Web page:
Growing up in the southern coastal state of Goa, Sachin Kochrekar spent his childhood amid lush green hills, pristine beaches, and breathing in the fresh air blowing from the sea. However, over the years, he watched as his city began to choke due to increasing air pollution.
In 2020, global CO2 emissions reached 31.5 giga tonnes, with fossil fuels contributing 34.1 billion tonnes of CO2 emissions. Noticing this trend, Sachin was determined to do his bit to protect the environment.
More than five years since he moved from Goa, he has successfully come up with a method to convert these harmful CO2 emissions into fuel and help bring down the carbon footprint. Interestingly, his innovation mimics nature’s process of creating energy— photosynthesis.
In a conversation with The Better India, the 31-year-old scientist explains how he developed this method, and how exactly it works.
Recycling a harmful gas into a desirable fuel
After completing his post-graduation in Analytical Chemistry from the University of Mumbai in 2012, Sachin went on to join the Department of Applied Chemistry at Defence Institute of Advanced Technology, Pune.
In 2017, he came across a Materials Chemistry Research Group at the University of Turku, Finland, where he joined the PhD programme at the university.
“I have always been motivated to give back to the environment and help create a sustainable future. When I heard about this university, where there was an ongoing project about electrochemical conversion of carbon dioxide, I knew it was the perfect opportunity for me to contribute something to the environment in my own way,” Sachin says.
Since moving to Finland over four years ago, Sachin has been studying the method of electrochemical reduction of carbon dioxide. It is a method by which CO2 emitted by burning fossil fuels is broken down into smaller parts that can then be used as a clean source of energy.
“There is an urgent need to find an alternative source of energy and reduce our carbon footprint. While renewable energy like solar and wind are good alternatives, they are not available instantly and at all times. However, carbon dioxide is one of the most widely produced greenhouse gases, as fossil fuels are a major source of energy right now. Using carbon dioxide to produce energy is one of the many ways in which we can reduce its emission in the atmosphere,” he notes.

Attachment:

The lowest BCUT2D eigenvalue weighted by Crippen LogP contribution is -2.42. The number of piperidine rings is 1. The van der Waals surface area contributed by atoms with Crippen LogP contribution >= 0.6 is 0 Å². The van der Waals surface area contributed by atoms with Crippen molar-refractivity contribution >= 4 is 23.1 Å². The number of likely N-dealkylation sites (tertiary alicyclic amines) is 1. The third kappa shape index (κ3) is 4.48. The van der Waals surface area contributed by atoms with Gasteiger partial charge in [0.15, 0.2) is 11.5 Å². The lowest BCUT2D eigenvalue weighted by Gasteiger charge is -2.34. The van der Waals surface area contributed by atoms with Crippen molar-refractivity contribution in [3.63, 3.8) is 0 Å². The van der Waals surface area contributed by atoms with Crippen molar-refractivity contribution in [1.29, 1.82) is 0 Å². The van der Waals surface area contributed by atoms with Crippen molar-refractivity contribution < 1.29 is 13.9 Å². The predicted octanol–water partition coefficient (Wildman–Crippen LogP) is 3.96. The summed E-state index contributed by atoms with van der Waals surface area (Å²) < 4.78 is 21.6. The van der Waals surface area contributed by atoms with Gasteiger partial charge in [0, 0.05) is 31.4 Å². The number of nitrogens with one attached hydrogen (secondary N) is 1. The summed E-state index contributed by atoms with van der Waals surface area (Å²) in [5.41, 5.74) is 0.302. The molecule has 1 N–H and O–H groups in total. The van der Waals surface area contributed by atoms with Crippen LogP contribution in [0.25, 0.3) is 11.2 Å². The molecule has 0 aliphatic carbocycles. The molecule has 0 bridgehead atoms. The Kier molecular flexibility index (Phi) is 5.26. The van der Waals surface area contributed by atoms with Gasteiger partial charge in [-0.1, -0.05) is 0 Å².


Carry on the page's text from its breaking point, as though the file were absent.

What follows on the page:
“After capturing the carbon dioxide, using an electrochemical reaction, the CO2 molecules would be broken down to create fuel, which can be used to power automobiles or any other machinery. This process helps close the carbon cycle and can turn 50% of the harmful emissions into fuel,” Sachin explains.
Using existing systems
While there are existing methods of producing renewable energy, these require setting up new infrastructure, which is costly.
This is where Sachin’s innovation comes in – it captures the already-existing carbon dioxide and converts it into fuel.
“I appreciate new alternatives like electric vehicles. However, it is extremely difficult for a country like India to provide electricity to charge cars when we cannot even ensure electricity for everyone’s homes, especially in rural areas. This project ensures that we do not have to invest in a new system as the infrastructure already exists, because industries and automobiles use fossil fuels,” says Sachin.
Many sources of CO2 emissions, such as existing power plants that run on natural gas and coal, will continue to function this way for the coming years. Sachin says that considering the continuing dependence on fossil fuels, this method holds great promise as it closes the carbon cycle and uses existing systems. Through this project, existing emissions are diverted and recycled before they reach the atmosphere.
The way forward
After over four years of conducting research, Sachin’s efforts finally paid off. In May 2021, he won the Millennium Pitching Contest, a competition for doctoral candidates with the task of solving the most pressing challenges of our time.
As part of the prize, he was awarded €10,000.
“Winning was both inspiring and amazing, since the level of the contest was so high. It still feels a bit unreal and it’s hard to put my experience into words. Scientists are always working behind the scenes and rarely get noticed, but contribute so much to society and development. It was great to showcase my work and see it recognised,” says Sachin.
He plans to come back to India and spread the knowledge that he has learnt. He hopes to continue his research and believes that it is only a matter of time before his innovation can be used as a source of energy.
Sachin says he is constantly looking for ways in which we can save the environment and create a cleaner and greener planet. Apart from his research work, he has been advising and working on a response project with the Government of Finland on reducing carbon footprint and helping them achieve carbon neutrality.
Edited by Divya Sethu